And it appears despair is contagious, because progressives aren’t the only ones suffering the doldrums. Americans of all ideological backgrounds and partisan bents seem to be in dour moods. A majority of people believe the country is headed in the wrong direction. Politicians from both sides of the aisle (and even those in the middle), are quaking in their boots as the anti-incumbent, anti-Washington sentiment has swept the nation. It’s simply a hard time to be an optimist.
For the average citizen, it is tempting for us to bury our heads in the sand. To lament the sad state of affairs that has developed and to promise that we have learned our lesson. We won’t get involved, we say. After all, what’s the point? Nothing will change; nothing ever changes. Besides, aren’t our own lives — the stresses and pressures of day-to-day living — complicated enough?
It is in times like these that we should remember Paul’s exhortation to the Galatians. He encourages them to be persistent in their efforts and endeavors, writing: “Let us not be weary in well doing: for in due season we shall reap, if we faint not” (Galatians 6:9).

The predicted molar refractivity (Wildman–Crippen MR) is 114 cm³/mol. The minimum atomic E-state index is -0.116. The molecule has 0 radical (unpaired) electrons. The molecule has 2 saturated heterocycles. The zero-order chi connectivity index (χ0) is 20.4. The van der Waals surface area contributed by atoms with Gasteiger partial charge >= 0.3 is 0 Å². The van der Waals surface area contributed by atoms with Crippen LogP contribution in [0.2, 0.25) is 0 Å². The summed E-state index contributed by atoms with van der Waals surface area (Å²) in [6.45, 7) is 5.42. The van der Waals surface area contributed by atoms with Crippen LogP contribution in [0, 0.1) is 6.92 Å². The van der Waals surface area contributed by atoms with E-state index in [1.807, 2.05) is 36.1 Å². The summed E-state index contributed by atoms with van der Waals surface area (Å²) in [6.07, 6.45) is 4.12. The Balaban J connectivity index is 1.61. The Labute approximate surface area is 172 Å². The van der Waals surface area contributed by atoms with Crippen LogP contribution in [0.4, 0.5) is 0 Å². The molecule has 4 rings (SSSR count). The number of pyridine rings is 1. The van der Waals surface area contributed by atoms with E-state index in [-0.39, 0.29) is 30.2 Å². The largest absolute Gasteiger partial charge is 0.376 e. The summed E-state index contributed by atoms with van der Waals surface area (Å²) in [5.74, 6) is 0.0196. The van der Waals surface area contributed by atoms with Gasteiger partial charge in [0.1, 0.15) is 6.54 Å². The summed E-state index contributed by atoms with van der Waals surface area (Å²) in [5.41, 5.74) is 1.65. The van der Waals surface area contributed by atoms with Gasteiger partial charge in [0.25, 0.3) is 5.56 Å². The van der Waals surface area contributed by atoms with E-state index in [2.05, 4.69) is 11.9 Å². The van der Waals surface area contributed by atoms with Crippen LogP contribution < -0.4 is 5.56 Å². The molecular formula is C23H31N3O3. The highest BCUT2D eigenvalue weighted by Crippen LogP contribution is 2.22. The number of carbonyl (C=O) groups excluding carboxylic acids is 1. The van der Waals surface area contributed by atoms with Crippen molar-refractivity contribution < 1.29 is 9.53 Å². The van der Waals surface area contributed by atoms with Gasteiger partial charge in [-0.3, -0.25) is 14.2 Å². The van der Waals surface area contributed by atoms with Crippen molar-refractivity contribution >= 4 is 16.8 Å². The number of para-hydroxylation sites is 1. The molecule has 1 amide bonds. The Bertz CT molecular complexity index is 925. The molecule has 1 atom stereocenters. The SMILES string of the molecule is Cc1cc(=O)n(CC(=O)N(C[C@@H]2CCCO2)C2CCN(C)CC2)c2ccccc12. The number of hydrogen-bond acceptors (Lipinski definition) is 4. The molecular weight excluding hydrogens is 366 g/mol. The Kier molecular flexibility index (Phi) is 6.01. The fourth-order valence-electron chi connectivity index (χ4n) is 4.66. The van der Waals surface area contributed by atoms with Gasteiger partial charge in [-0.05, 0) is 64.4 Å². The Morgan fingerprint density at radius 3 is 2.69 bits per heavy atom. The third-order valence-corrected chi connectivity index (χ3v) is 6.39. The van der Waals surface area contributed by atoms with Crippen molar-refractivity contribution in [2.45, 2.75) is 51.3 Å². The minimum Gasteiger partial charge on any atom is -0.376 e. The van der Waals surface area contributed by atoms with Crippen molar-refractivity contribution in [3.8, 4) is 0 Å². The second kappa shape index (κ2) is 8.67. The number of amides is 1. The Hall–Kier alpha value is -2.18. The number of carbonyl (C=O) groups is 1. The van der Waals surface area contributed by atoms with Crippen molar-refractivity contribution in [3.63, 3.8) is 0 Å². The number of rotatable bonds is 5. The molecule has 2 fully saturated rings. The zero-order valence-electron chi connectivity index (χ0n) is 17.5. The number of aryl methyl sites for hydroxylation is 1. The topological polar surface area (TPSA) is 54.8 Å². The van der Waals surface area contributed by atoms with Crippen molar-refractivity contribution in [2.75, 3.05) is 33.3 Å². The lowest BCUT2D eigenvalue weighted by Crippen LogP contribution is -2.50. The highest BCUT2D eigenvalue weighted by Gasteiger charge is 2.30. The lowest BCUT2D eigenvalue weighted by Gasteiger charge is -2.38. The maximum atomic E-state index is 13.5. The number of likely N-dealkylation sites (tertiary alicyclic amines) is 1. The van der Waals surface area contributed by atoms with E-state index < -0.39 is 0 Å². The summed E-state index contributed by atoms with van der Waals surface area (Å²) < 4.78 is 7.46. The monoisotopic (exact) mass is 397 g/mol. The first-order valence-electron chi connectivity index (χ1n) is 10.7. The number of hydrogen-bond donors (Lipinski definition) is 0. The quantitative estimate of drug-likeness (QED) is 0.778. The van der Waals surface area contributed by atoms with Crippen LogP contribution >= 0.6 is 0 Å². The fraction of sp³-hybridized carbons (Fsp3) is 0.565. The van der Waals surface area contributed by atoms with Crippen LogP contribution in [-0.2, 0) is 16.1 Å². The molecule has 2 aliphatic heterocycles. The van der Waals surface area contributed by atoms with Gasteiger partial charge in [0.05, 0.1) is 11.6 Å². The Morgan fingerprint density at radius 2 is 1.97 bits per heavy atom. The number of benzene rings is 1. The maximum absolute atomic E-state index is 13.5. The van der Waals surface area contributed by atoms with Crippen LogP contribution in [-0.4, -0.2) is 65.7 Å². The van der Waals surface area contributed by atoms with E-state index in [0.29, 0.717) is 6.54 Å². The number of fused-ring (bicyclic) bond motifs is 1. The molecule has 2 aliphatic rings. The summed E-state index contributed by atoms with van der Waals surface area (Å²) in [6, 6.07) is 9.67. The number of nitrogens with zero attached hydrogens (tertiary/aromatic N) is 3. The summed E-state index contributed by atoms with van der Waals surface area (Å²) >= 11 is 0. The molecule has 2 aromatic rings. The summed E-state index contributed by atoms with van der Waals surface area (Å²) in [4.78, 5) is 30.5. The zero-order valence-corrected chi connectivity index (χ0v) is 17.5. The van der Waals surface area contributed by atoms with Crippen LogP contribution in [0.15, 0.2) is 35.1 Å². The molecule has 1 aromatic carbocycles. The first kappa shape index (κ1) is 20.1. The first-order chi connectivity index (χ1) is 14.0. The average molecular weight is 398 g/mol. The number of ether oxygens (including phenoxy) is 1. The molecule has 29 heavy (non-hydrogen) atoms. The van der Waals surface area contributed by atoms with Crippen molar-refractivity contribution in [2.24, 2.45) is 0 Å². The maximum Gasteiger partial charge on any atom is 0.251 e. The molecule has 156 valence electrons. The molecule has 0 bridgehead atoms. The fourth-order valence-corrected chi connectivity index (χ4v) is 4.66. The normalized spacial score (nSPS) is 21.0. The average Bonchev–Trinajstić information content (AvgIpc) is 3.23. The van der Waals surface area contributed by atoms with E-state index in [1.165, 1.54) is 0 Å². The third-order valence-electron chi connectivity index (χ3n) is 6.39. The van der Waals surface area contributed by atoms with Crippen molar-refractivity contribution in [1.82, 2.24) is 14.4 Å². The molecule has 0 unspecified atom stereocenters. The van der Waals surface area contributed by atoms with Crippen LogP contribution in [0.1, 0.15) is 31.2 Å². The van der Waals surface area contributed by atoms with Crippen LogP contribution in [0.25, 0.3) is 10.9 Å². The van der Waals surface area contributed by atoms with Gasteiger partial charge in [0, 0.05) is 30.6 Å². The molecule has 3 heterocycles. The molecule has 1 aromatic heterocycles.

Just as Paul urged them to persevere in their efforts despite the negativity around them, so too must we not take our hands from the plow despite what we see or what the pundits say. There is simply too much important work to be done. Immigration reform. Revamping our nation’s outdated and damaging environmental policies. Reforming our schools. Restoring the livelihoods and habitats destroyed by the black, oily trail along the Gulf Coast. Our country can’t afford for people of good conscience to abandon their advocacy on these issues.
While we have been suffering through a summer (and perhaps a spring and winter) of depressing news and bleak outlooks, we must remember that a new season is just around the corner. And, lest we forget, autumn is harvest time.